Social Media: Can you get Addicted?

Social Media: Can you get Addicted?

Since the rise of personal computers and smartphones, the amount of time people spend on social media has become a popular topic of conversation and often criticism. As a society, we’re on our phones during all times of the day- whether it’s waiting in line for a cup of coffee, hanging out with friends, or before falling asleep, it’s clear that smartphones play a large role in our daily routines and how we interact with others. But when does social media usage cross the line between staying connected and up to date on current events to becoming obsessed? Many of my friends joke that they’re addicted to using their phones and constantly checking social media- but there’s surprisingly recent research suggesting that social media can cause behaviors similar to those with an addiction.

A recent study examined the relationship between Internet use and gratification. Seven different factors were taken into consideration when examining the reasons for why individuals use the Internet. Factors ranged from more practical uses like gaining information to more socially charged reasons, such as access to a virtual community and improving personal status. It was discovered that these factors, which often result in different types of gratification, could cause addiction-like tendencies depending on the factor, although normally mild among the majority of the population (Song, Larose, Eastin, Lin, 2004). However, this study provides interesting supporting evidence that could possibly help alter the way we view our time spent on the Internet.  

However, just because social media can cause behavior that is similar to those of people with an addiction, it’s crucial to not belittle the seriousness of drug addiction or alcoholism. While most of us are online an excessive amount of time, and sometimes do so without realizing- most people can still function successfully in their day to day lives. Social media use rarely results in many of the life-ruining consequences that drug or alcohol dependency creates.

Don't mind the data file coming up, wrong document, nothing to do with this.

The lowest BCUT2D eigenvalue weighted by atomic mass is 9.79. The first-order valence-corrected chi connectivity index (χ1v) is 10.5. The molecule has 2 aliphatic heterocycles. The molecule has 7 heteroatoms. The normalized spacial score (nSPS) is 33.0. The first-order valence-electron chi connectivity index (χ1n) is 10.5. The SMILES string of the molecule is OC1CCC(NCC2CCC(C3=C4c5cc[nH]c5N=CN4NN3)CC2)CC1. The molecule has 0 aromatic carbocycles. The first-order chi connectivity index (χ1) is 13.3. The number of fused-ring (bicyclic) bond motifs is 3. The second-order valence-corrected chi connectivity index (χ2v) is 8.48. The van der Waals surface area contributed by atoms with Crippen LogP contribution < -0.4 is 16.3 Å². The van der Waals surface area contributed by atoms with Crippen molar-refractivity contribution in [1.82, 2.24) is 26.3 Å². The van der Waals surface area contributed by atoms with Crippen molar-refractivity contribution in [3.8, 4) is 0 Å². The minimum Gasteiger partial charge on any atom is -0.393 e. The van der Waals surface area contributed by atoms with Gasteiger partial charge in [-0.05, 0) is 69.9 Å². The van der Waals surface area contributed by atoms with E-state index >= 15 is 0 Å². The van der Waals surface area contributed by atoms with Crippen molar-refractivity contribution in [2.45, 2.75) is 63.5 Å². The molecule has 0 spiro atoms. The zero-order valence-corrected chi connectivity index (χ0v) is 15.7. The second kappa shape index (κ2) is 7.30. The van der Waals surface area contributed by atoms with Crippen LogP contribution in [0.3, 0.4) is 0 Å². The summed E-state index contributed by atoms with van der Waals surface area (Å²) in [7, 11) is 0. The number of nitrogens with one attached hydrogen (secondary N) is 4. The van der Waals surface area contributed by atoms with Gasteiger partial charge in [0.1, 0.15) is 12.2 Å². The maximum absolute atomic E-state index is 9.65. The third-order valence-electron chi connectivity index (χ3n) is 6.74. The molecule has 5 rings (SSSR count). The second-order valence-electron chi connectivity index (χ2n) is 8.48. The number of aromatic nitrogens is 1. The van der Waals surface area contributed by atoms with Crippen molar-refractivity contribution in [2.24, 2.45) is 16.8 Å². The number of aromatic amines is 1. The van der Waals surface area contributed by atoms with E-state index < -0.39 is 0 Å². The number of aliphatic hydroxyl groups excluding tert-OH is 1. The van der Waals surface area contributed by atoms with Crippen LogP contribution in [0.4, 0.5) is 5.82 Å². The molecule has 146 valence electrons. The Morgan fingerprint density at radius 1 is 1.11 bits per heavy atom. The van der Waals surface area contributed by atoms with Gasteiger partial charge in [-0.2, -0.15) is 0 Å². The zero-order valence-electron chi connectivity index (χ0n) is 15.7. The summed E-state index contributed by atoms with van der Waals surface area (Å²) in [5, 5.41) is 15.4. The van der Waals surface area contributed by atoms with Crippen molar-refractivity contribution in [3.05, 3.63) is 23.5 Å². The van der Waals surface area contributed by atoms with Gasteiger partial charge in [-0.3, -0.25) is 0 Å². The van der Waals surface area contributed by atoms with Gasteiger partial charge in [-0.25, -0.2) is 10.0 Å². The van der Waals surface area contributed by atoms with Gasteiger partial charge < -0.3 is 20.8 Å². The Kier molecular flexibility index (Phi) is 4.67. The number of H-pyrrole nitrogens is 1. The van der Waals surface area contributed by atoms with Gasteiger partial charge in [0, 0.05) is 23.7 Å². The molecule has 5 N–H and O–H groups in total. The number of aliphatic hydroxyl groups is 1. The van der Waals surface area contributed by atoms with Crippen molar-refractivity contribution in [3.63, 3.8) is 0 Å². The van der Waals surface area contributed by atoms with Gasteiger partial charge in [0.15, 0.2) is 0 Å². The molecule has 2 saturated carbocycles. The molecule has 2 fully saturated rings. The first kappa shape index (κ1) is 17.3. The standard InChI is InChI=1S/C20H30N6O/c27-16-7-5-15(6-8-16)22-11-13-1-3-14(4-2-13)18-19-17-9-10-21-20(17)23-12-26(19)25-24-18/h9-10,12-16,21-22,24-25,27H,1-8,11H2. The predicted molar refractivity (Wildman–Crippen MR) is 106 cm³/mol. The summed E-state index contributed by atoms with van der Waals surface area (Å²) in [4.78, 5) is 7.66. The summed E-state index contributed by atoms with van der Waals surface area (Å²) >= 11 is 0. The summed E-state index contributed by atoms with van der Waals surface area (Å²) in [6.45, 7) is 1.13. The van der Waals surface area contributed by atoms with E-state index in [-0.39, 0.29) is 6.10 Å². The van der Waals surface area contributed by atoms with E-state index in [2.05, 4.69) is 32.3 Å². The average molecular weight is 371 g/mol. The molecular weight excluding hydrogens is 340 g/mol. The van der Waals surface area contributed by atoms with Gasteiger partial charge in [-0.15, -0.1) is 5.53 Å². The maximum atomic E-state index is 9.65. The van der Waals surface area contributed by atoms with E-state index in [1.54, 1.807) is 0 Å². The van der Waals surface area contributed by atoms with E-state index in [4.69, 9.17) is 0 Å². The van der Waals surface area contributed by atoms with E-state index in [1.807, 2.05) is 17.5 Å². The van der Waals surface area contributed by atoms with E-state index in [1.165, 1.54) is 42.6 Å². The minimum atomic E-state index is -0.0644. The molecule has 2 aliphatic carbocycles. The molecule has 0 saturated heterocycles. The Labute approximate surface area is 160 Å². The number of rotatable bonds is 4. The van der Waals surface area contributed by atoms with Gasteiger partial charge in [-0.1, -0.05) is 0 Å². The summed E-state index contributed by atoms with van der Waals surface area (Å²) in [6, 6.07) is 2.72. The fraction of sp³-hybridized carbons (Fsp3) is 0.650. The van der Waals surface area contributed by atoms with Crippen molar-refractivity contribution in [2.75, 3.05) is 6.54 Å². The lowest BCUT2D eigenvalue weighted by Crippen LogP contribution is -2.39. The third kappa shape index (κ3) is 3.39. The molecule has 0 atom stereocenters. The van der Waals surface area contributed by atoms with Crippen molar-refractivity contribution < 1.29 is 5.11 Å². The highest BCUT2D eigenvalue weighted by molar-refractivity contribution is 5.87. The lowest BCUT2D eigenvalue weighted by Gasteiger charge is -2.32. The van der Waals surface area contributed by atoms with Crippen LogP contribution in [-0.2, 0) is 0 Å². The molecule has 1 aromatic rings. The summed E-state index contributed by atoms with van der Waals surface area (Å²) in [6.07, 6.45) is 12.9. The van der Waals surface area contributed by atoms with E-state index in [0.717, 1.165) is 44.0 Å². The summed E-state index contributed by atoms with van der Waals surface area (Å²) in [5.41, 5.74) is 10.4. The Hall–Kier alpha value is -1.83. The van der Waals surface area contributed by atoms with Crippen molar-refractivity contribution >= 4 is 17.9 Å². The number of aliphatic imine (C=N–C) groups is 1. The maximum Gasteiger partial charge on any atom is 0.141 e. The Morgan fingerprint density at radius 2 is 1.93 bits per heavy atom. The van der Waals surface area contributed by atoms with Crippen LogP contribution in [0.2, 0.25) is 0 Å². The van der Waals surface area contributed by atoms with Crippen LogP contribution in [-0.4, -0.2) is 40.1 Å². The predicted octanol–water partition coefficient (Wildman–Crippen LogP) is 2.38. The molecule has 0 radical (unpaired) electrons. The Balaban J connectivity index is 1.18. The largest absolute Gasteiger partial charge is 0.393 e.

Nevertheless, the sneaky habit-forming behaviors of social media can result in serious consequences. For example, feeling the need to constantly stay connected can cause fatal car crashes when texting and driving. The Centers for Disease Control and Prevention reports that an average of 8 people a day are involved in fatal car accidents that result from distracted driving. Many of these cases involve the use of a cell phone.

Another study examined the result of social media on mental health. While the majority of social media’s impact is still under question, it has been suggested that improper use of social media can result in depression-like symptoms. This doesn’t mean that someone who uses Facebook to stay in touch with friends will feel depressed, but rather if someone uses Facebook to secretly check up on ex-friends and partners, rather than engaging through comments, likes, and sharing they may experience a depressive-like mood (Chappellet-Lanier, 2015).

While the term addiction has recently been used to describe social media and technology usage, it’s important to remember that the term should be used loosely.  While frequently using social media can occur often without consequences it doesn’t hurt to be more mindful about the way we use technology.


Chappellet-Lanier, T. (2015, February 4). Does Facebook cause depression? Depends on how you use it. Retrieved November 15, 2015, from

Distracted Driving. (2016, March 7). Retrieved from Centers for Disease Control and Prevention website:

Indeok Song, Robert Larose, Matthew S. Eastin, and Carolyn A. Lin. CyberPsychology & Behavior. September 2004, 7(4): 384-394. doi:10.1089/cpb.2004.7.384.

Audrey Sloma

As a psychology and sociology major, a big focus of my studies has been on mental wellbeing. However, I found that outside of the major, mental health tends to be a forgotten and suppressed topic. Through The Humanology Project, my hope is to help make the topic of mental health as open as the subject of physical health. Growing up, I watched a close relative struggle with addiction, which put a big strain on my family, and along with it, a sense of shame. Watching the stigma of mental illness continue through high school and into college with students struggling from conditions like depression has made me passionate about working with mental health. I tend to be happiest while listening to music, being active outdoors, and playing with my golden retriever puppy.

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